Vidal: [00:09:48] That’s a great list of challenges that you shared.  Love the one about pushing people, so that’s a really good one. And, to your last one about, the good to great managers. Cause I know you said you moved into management because you thought, what, if I control the performance reviews and what if I organize things and you know what, I always tell people, this is one of the reasons I went into management is it’s a lot easier said than done.

Like when you’re, I actually have the job is not. To be a great manager is not so easy as people think. So it’s a lot of work.

Mallika: [00:10:19] That is so true. That is so true. I do 100% agree with you. I also feel that because engineering management is so much different from some of the other areas, right? If you think about finance or the automobile industry, what management and leadership means there to what it means in an engineering space, it’s so much different because here you are.

For the strategy and the vision and the goals. And then you’re also responsible for the people. So it’s, yeah, it’s so much more challenging.

Could you share with us a lesson you learned as an engineering leader?

Vidal: [00:10:55] Oh, yeah. There’s so much, there’s so much. Could you share with us perhaps a lesson you’ve learned over the years as an engineering leader?

Mallika: [00:11:08] Sure. I think the biggest one is making peace with the fact that it’s important to do things that play to my strengths. When I started off, I wanted to do a little bit of everything I wanted to look good doing everything. And it was unavoidable then as well because I was learning the rules of the game and there was so much breadth I wanted to cover.

I was also watching a lot of different kinds of mentors and coaches and good references I had. But looking back, I feel like a few things I would have done differently. One is, always optimizing for strengths, understanding what is it, why did I come to this role in the first place? What does my manager need from me? How can I utilize my skills to get those one or two most important things done? I think that is so important for an engineering leader.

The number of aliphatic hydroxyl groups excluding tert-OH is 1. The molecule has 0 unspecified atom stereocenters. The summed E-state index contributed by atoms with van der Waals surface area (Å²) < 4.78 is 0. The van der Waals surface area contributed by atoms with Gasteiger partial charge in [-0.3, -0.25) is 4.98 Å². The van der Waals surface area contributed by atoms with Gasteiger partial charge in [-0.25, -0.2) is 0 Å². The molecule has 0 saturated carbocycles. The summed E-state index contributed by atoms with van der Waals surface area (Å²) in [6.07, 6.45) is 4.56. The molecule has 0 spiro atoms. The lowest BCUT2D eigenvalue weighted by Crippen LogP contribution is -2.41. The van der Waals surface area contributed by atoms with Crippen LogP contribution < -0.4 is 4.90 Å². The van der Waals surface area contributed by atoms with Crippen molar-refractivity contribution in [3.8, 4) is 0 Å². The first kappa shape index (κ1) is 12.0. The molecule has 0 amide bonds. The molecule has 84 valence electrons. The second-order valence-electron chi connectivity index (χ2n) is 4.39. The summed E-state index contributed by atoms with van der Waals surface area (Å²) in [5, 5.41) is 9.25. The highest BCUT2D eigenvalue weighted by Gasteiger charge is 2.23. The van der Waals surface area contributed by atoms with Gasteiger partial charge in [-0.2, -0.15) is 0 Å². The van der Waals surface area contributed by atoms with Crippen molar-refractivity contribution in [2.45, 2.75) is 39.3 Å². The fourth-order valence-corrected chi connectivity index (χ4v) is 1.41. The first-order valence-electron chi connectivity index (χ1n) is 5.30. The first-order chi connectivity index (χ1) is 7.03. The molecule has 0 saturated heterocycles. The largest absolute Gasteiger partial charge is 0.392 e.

That leads to the second point, which is, it really adds value if you can plan your days and weeks around this important work. Rest assured, there will be a lot of things that you will be involved doing and it could be in different spaces, like a lot of stakeholder meetings, maybe you are helping the team with the team’s culture, you are having virtual happy hours, and off-sites and then, there’s a side of you, which is focusing on maybe road mapping, planning, scoping, there’s a side of you that’s doing a lot of process-oriented and these project management kind of things, maybe the team doesn’t have a good handle on measuring the work. So you’re involved in various things, but it’s really important to understand what are the most important problems for the team, where does it lack that support from the leader and how can I unblock that? And then prioritizing the battles that I want to pick up. So being very picky about the problems that I want to solve

I think my strength is really execution. At least where I am right now, I feel like I can buy-in on an idea, and if I feel like there is enough complexity and it’s challenging enough and I commit to it, execution is something that I enjoy. It’s something that is natural to me and I do that in my personal life as well.